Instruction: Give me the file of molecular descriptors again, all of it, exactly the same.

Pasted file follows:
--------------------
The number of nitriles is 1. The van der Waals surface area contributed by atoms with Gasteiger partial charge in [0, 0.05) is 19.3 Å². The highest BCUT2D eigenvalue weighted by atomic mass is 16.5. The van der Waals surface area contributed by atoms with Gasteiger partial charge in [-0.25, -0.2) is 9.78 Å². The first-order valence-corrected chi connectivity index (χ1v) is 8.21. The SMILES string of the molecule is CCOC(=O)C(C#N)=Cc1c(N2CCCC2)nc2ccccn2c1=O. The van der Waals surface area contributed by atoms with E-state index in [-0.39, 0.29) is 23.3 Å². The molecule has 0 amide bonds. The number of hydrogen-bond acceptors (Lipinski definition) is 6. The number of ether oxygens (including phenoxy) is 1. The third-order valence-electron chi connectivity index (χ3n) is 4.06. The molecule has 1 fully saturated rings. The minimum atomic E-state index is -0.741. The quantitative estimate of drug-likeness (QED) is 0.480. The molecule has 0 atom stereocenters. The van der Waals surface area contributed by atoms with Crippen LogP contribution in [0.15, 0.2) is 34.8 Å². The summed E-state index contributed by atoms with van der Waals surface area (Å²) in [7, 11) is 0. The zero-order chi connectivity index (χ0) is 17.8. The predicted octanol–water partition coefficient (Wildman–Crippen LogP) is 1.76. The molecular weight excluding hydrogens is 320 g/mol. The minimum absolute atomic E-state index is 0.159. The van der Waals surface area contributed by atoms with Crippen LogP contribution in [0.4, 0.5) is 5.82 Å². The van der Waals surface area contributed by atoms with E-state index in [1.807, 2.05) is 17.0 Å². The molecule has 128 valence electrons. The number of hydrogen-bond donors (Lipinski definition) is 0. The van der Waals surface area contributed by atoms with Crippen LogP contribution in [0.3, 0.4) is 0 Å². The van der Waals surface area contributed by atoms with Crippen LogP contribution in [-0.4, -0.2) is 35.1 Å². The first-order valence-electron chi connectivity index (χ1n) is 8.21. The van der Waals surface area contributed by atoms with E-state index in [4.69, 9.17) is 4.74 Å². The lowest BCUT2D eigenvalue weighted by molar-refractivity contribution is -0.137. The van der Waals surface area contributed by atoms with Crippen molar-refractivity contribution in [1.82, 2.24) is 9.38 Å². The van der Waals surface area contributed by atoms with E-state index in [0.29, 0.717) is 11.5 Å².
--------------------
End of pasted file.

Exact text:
The number of nitriles is 1. The van der Waals surface area contributed by atoms with Gasteiger partial charge in [0, 0.05) is 19.3 Å². The highest BCUT2D eigenvalue weighted by atomic mass is 16.5. The van der Waals surface area contributed by atoms with Gasteiger partial charge in [-0.25, -0.2) is 9.78 Å². The first-order valence-corrected chi connectivity index (χ1v) is 8.21. The SMILES string of the molecule is CCOC(=O)C(C#N)=Cc1c(N2CCCC2)nc2ccccn2c1=O. The van der Waals surface area contributed by atoms with E-state index in [-0.39, 0.29) is 23.3 Å². The molecule has 0 amide bonds. The number of hydrogen-bond acceptors (Lipinski definition) is 6. The number of ether oxygens (including phenoxy) is 1. The third-order valence-electron chi connectivity index (χ3n) is 4.06. The molecule has 1 fully saturated rings. The minimum atomic E-state index is -0.741. The quantitative estimate of drug-likeness (QED) is 0.480. The molecule has 0 atom stereocenters. The van der Waals surface area contributed by atoms with Crippen LogP contribution in [0.15, 0.2) is 34.8 Å². The summed E-state index contributed by atoms with van der Waals surface area (Å²) in [7, 11) is 0. The zero-order chi connectivity index (χ0) is 17.8. The predicted octanol–water partition coefficient (Wildman–Crippen LogP) is 1.76. The molecular weight excluding hydrogens is 320 g/mol. The minimum absolute atomic E-state index is 0.159. The van der Waals surface area contributed by atoms with Crippen LogP contribution in [0.4, 0.5) is 5.82 Å². The van der Waals surface area contributed by atoms with E-state index in [1.807, 2.05) is 17.0 Å². The molecule has 128 valence electrons. The number of hydrogen-bond donors (Lipinski definition) is 0. The van der Waals surface area contributed by atoms with Crippen LogP contribution in [0.3, 0.4) is 0 Å². The van der Waals surface area contributed by atoms with Crippen LogP contribution in [-0.4, -0.2) is 35.1 Å². The first-order valence-electron chi connectivity index (χ1n) is 8.21. The van der Waals surface area contributed by atoms with E-state index in [4.69, 9.17) is 4.74 Å². The lowest BCUT2D eigenvalue weighted by molar-refractivity contribution is -0.137. The van der Waals surface area contributed by atoms with Crippen molar-refractivity contribution in [1.82, 2.24) is 9.38 Å². The van der Waals surface area contributed by atoms with E-state index in [0.29, 0.717) is 11.5 Å².